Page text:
What kind of relationship do you have with chaos?

The Moment of Creation

Lately I’ve been immersed in creation stories. These tales of the world’s beginning offer delightful images–from the universe on the back of a turtle to a spider’s weaving the world–unique and meaningful to the culture from which they emerge. They speak poetically of the meaning and value of life on earth, through the way they describe its origins.

Surprisingly often, they also share elements in common. Many stories begin with the loneliness and longing of the creator, and often involve wresting order out of chaos. Sound familiar? These themes echo through creation of any kind.

The ancient accounts of how the world was created hint at humanity’s deepest understanding of how something new comes into being. These rich stories offer brief sketches of the mystery of the creative process, and connect creativity to the source of life.

The story below is an example from the Hindu tradition. It’s part of the Nasadiya, or “There Was Nothing” hymn from the Rig Veda.

There was neither non-existence nor existence then; there was neither the realm of space nor the sky which is beyond. What stirred? Where? In whose protection? Was there water bottomlessly deep? There was neither death nor immortality then. There was no distinguishing sign of night, nor of day. That One breathed, windless, by its own impulse. Other than that there was nothing beyond. Darkness was hidden by darkness in the beginning; with no distinguishing sign, all this was water. The life force that was covered with emptiness, that One arose through the power of heat.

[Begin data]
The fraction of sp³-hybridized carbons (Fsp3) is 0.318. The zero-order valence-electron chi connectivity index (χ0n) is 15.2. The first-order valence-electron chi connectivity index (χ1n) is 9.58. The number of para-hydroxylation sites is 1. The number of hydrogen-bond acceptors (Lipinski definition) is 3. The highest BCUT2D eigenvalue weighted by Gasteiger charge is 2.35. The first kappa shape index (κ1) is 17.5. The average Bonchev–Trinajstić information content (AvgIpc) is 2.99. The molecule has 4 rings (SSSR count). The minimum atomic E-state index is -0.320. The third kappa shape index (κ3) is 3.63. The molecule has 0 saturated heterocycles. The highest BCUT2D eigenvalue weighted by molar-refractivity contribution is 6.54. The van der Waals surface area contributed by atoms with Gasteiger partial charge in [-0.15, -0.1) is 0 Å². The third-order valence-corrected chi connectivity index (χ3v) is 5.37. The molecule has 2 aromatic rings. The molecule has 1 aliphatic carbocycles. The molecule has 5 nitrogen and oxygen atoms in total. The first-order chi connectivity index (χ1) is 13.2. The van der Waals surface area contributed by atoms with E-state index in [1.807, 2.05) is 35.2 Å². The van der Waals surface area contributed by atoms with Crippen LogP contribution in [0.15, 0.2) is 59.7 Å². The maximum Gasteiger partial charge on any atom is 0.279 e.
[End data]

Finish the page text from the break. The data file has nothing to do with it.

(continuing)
Desire came upon that One in the beginning; that was the first seed of mind. Poets seeking in their heart with wisdom found the bond of existence in non-existence. Their cord was extended across. Was there below? Was there above? There were seed-placers; there were powers. There was impulse beneath; there was giving-forth above.*

Creation is the work of the gods in these stories. When we echo this process in our own endeavors, we find that the human work of “little c” creation is also a monumental undertaking, if on a smaller scale. To bring something new into the world, we must transform the raw material we find within ourselves and in the world around us. Great effort and imagination is needed for the alchemy that changes experience into art. We need an infusion of divine energy to carry it out.

Beginning next week, I’ll be leading a workshop designed to gently lead artists of all kinds into their own creative process. Over a period of four weeks, we’ll look at how creation stories can inform the way we approach our work and encourage us in our creative efforts. We’ll allow the elements of the stories to move us into the work we long to do. The workshop is called Archetypes of Creation, and is offered through the Carnegie Center in Lexington, Kentucky.  I’d love for you to join us.

What in you is asking to be brought into the world?

*This story is quoted by J. F. Bierlein in Parallel Myths, p. 37-38. Ballantine Books, New York, 1994.